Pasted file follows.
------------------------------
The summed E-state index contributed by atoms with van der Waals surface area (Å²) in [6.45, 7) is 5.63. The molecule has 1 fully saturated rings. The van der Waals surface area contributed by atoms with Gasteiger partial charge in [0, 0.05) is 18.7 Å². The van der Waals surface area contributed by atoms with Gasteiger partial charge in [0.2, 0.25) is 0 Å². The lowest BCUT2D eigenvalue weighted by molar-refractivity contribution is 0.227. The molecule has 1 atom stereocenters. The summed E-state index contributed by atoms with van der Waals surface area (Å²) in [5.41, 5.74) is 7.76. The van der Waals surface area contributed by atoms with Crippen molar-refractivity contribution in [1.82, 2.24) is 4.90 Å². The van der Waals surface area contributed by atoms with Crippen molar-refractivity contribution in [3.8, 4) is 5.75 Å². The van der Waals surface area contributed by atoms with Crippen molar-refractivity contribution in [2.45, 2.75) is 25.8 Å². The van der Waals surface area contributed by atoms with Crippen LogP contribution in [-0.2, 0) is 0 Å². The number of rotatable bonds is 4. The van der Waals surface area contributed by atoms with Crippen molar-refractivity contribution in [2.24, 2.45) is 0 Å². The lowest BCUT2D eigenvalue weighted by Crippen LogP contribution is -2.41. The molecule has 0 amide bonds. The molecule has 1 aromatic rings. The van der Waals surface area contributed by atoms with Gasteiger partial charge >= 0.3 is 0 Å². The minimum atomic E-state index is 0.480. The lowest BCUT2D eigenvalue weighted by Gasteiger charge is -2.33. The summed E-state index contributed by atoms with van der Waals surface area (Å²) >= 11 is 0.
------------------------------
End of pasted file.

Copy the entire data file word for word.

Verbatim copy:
The summed E-state index contributed by atoms with van der Waals surface area (Å²) in [6.45, 7) is 5.63. The molecule has 1 fully saturated rings. The van der Waals surface area contributed by atoms with Gasteiger partial charge in [0, 0.05) is 18.7 Å². The van der Waals surface area contributed by atoms with Gasteiger partial charge in [0.2, 0.25) is 0 Å². The lowest BCUT2D eigenvalue weighted by molar-refractivity contribution is 0.227. The molecule has 1 atom stereocenters. The summed E-state index contributed by atoms with van der Waals surface area (Å²) in [5.41, 5.74) is 7.76. The van der Waals surface area contributed by atoms with Crippen molar-refractivity contribution in [1.82, 2.24) is 4.90 Å². The van der Waals surface area contributed by atoms with Crippen molar-refractivity contribution in [3.8, 4) is 5.75 Å². The van der Waals surface area contributed by atoms with Crippen molar-refractivity contribution in [2.45, 2.75) is 25.8 Å². The van der Waals surface area contributed by atoms with Crippen LogP contribution in [-0.2, 0) is 0 Å². The number of rotatable bonds is 4. The van der Waals surface area contributed by atoms with Crippen molar-refractivity contribution in [2.24, 2.45) is 0 Å². The lowest BCUT2D eigenvalue weighted by Crippen LogP contribution is -2.41. The molecule has 0 amide bonds. The molecule has 1 aromatic rings. The van der Waals surface area contributed by atoms with Gasteiger partial charge >= 0.3 is 0 Å². The minimum atomic E-state index is 0.480. The lowest BCUT2D eigenvalue weighted by Gasteiger charge is -2.33. The summed E-state index contributed by atoms with van der Waals surface area (Å²) >= 11 is 0.